Transporting a game which your kids know well to a location they don’t can really boost their attention span. Hide and seek is perfect as it enables you to have a good rummage around a site whilst simultaneously persuading the children that you are playing a game with them. You’re happy, they’re happy, it’s all good. Just make sure there are some strict instructions about exactly how far away they can roam. You don’t want to find yourselves in the middle of the Cambodian jungle searching for a toddler who has found that perfect hiding place.
This is one of our favourite tricks when travelling with toddlers and can keep younger ones amused for hours. Or minutes, which is sometimes a more realistic expectation…
So, first up you need to put together a list of things that you might conceivably come across or see during the day. It might be a bowl of frogs, a black stone from a riverbed, a woman pushing a cart of bananas, a howler monkey in the Costa Rican rainforest, a motorbike with five or more people on the back of it…anything. A guide can help you with this.
Then you put this list in a special clear plastic bag that you have remembered to bring with you for exactly this purpose. Preferably with a Ziploc top because of course as far as children are concerned these are vastly superior. Add a pencil and a rubber and you’re ready. During the course of the day the children have to either collect a specimen of each of the items on the list, or tick off that they have seen them.
We have known children spend ages… really, really ages… a little bit too long in truth… combing the forest for a leaf shaped like a heart which the guide had readily assured the parents would be very easy to find. However, it did keep the interest levels up during a long hike through the jungle.
This works particularly well with toddlers and younger children but if you make it a little more difficult, that pre-teen competitive spirit will kick in, we promise.
The red mist of low blood sugars can descend at any moment – and that’s just for adults. Make sure you have a stash of snacks that you can whip out when the moment requires. Just make sure that they are things that travel well – a kit-kat might do the trick at home but after an inter-continental flight and several hours in a backpack in the heat, it may be a less enticing prospect for irate children. Muesli bars, packets of polos and dried fruit all work a treat and don’t weigh much.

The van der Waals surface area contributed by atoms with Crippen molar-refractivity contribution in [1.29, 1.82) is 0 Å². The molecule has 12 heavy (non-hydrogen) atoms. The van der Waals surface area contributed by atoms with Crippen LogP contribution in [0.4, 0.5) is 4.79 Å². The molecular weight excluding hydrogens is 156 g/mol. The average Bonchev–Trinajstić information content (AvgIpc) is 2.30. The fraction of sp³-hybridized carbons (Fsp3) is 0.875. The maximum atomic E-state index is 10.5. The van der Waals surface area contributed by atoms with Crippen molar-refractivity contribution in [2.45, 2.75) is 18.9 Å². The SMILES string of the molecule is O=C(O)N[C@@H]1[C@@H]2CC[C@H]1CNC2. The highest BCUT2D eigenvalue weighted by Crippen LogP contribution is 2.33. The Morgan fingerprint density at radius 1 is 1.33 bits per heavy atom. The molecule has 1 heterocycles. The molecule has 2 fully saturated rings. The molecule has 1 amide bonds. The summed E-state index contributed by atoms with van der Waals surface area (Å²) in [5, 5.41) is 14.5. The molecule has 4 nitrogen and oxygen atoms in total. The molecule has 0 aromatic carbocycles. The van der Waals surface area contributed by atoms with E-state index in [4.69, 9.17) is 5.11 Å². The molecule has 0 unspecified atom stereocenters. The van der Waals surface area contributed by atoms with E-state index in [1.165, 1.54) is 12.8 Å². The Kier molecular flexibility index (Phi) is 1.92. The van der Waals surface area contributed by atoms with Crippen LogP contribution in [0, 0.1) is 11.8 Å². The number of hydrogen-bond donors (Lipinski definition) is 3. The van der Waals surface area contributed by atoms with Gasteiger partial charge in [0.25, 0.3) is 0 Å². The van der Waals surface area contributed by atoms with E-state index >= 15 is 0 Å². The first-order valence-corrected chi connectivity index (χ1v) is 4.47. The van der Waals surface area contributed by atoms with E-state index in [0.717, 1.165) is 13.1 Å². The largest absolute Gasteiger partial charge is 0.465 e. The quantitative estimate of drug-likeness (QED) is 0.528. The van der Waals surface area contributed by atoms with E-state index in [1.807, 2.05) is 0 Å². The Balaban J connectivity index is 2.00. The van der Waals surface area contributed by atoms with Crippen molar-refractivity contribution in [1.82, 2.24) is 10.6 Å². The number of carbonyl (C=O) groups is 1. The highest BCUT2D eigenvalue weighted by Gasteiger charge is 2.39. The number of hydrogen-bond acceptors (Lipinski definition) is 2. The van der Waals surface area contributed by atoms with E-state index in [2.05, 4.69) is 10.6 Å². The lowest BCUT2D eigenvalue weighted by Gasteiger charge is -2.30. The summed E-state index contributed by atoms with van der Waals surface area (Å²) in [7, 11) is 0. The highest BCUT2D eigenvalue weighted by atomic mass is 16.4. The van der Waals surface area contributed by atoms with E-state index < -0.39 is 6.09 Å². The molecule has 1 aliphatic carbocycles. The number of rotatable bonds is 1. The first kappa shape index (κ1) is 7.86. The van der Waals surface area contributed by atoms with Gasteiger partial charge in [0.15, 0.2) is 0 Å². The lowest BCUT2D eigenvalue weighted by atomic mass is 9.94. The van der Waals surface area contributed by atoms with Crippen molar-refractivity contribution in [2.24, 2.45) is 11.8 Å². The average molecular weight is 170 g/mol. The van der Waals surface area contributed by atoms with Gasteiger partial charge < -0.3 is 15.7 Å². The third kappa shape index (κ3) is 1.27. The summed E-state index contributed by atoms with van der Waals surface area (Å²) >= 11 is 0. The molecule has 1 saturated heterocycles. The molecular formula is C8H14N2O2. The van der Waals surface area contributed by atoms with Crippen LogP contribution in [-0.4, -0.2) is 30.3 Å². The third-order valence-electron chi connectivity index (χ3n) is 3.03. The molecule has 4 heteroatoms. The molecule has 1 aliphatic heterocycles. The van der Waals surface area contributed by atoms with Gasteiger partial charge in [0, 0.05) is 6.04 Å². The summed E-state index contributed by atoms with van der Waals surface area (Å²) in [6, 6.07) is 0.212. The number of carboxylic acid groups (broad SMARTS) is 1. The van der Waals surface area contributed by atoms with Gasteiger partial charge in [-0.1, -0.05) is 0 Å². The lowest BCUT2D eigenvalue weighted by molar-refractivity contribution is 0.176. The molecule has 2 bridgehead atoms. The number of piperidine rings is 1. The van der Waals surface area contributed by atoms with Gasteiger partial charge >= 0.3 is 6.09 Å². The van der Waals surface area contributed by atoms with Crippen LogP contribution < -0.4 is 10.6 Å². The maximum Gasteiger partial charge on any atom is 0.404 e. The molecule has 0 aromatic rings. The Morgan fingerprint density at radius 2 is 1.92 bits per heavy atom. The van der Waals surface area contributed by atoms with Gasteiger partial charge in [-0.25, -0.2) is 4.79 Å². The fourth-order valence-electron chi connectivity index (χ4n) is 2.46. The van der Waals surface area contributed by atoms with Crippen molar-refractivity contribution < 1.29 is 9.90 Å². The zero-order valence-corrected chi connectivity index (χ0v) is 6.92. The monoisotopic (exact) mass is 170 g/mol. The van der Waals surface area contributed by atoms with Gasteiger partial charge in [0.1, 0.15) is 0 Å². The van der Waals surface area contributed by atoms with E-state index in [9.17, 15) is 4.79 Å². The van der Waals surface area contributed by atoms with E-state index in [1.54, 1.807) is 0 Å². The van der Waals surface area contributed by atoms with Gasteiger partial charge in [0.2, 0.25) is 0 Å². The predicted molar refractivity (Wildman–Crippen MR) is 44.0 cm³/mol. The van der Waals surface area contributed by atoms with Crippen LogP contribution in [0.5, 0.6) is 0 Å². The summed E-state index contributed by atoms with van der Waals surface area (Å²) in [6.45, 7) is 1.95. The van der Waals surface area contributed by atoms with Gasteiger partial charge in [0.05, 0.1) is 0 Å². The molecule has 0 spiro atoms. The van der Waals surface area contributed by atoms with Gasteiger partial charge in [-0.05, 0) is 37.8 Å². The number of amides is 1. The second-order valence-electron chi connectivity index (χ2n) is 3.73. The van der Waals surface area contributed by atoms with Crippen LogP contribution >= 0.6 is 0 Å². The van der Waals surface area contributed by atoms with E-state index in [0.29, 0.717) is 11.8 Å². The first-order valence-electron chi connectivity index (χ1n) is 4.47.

10. Remember to consider the climate
It sounds obvious but when travelling with toddlers and small children it is vital to take into account the climate. A long walk in the UK might not be a child’s idea of fun, but it is probably manageable. Factor in the climate of a Central American jungle or an Asian monsoon and this takes on a whole new aspect. Be realistic about what you can and can’t do and make sure that you schedule in plenty of downtime. This might be back at the hotel, hopefully in a pool if the budget allows. Or it might just be in the shade somewhere. Many younger children are perfectly happy playing in the dust with a stick under a tree for an hour or so (whilst Mum and Dad enjoy a cool beer?). Allow them time to do so and you’ll probably then be able to carry on with the sightseeing for a little longer.
Maybe it’s just us, but it seems that kids’ collective desire to acquire cheap, plastic tat seems to increase in direct proportion to the miles you’ve journeyed from home. Try to distract them from this by giving everyone in the family a small sum and competing to find the most interesting locally made product, or maybe the funniest item. You may find you return home with an alarm clock that rings with the call to prayer, a bottle of rice wine with a snake curled on the inside or a singing Buddha but it will keep everyone occupied whilst you browse the markets!
This is also the perfect time to teach the children to haggle. In many destinations haggling is a key life skill. In the souqs of Morocco, it’s practically an art form, as part and parcel of the culture as mint tea and couscous. Make it a competition to see who can get the best price for an item and watch the sibling rivalries play out in full Technicolor.
13. When in doubt?
Stop for ice cream. You’re on holiday!
You can find out more about the countries we recommend for child-friendly holidays by visiting our destinations page, which also enables you to choose countries by school holidays if you have older kids as well.
Liddy Pleasants, MD Stubborn Mule Travel
I’d love to hear about your experiences of travelling with toddlers and young children, so do email me at firstname.lastname@example.org.